Anyone who is a semi-regular reader of this newspaper had already made up his or her mind in the so-called Misdemeanor of the Century, the Sheriff vs. The Sennes, long before the final court rulings were reported this week.

Mug-Thornton, Mark

Mark Thornton

Those who backed Sheriff Alex Hodge were supporting a politician for professional or personal reasons; those who supported the Sennes were basing their decision on principle. 

In this case, principle won … which, sadly, is becoming a rarity. Power and politics rule most days. Principle is an underdog (no pun intended).

The criminal charges against Col. David and Mary Ellen Senne were dropped in Jones County Justice Court and the Jones County Circuit Court awarded them $5,000 — the maximum they could get — in the civil claim for their five household dogs that were wrongfully seized by the sheriff’s department and the Humane Society.

It was the best possible outcome for the Sennes. You’ve read many times now about how the Purple Heart recipient and his wife were humiliated by being strip-searched then paraded in front of the media — the treatment that’s usually reserved for suspects in the most serious crimes, like murder, rape, child molestation and robbery.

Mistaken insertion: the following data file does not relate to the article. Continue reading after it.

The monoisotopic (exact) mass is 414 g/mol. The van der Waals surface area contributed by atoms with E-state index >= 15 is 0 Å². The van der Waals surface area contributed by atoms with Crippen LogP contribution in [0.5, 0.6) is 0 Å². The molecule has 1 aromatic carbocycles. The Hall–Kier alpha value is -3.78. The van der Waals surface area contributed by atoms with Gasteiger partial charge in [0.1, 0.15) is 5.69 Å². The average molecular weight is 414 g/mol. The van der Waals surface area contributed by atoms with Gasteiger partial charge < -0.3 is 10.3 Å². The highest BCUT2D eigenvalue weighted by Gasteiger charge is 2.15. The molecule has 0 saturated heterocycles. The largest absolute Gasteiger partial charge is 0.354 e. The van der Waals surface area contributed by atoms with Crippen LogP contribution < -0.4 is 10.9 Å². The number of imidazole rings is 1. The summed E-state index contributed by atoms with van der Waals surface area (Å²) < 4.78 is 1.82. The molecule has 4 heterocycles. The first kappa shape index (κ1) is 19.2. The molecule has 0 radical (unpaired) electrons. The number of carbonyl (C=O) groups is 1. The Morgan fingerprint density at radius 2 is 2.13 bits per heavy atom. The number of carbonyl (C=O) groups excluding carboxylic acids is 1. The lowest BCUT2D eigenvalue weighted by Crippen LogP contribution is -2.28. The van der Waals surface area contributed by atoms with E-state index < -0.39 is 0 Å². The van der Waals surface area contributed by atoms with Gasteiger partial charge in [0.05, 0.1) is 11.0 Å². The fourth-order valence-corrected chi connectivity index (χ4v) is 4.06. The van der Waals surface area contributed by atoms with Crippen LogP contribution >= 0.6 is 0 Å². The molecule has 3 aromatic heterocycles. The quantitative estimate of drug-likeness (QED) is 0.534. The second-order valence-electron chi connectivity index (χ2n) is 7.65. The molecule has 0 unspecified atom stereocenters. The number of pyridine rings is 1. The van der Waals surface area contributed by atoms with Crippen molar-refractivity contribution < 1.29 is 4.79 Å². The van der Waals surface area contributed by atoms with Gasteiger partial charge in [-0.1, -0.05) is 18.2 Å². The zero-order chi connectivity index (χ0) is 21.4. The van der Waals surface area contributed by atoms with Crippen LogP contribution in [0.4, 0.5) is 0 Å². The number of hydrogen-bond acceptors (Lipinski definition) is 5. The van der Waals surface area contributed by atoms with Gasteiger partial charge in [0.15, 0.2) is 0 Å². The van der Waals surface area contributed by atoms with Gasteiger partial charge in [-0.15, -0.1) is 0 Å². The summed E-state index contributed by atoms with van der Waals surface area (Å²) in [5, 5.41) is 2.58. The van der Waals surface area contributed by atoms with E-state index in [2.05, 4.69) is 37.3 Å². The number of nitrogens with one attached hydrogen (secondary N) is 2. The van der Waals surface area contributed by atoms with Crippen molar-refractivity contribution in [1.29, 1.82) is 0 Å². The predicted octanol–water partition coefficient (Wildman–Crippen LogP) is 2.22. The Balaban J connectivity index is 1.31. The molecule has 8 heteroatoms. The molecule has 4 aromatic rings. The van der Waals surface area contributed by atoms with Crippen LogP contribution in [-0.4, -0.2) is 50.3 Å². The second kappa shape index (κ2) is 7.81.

You know that the Sennes took in the pets that had been deemed “unadoptable” by SCAR, so the shelter could maintain its “no-kill” status and make room for new rescues. You know that Mrs. Senne accused the folks at SCAR of turning on her when she brought up the idea of funding a shelter in Ellisville. That would have cut into SCAR’s funding since the town paid for each animal it sent to SCAR.

And you know that affidavits from some of the very SCAR volunteers who took animals to the Sennes’ refuge on Lyon Ranch Road were used to get the search warrant that allowed the sheriff’s department and Humane Society to raid the property in July 2018.

You also know that this wasn’t about rescuing animals as much as it was about stroking egos and publicity. If the dire condition of the 89 animals was the main concern, it wouldn’t have taken almost two months from the time SCAR officials gathered evidence until the raid.

Hodge wanted to be hailed a hero. It’s that simple. When he learned that the Sennes could only be charged with a misdemeanor, he wanted to push for tougher animal cruelty laws … and take the credit, of course. That’s a cause we could have gotten behind, of course. We have a long history of being reasonable animal advocates, thanks to the reporting of Sean Murphy. 

SCAR would have never become the organization that it is today without Murph’s support. He went out and covered just about every rescue and cause it had, and the donations poured in. When you look at the fate of Murph and the Sennes, it appears that SCAR has a habit of doing what its rescues would be less likely to do — bite the hands that feed them.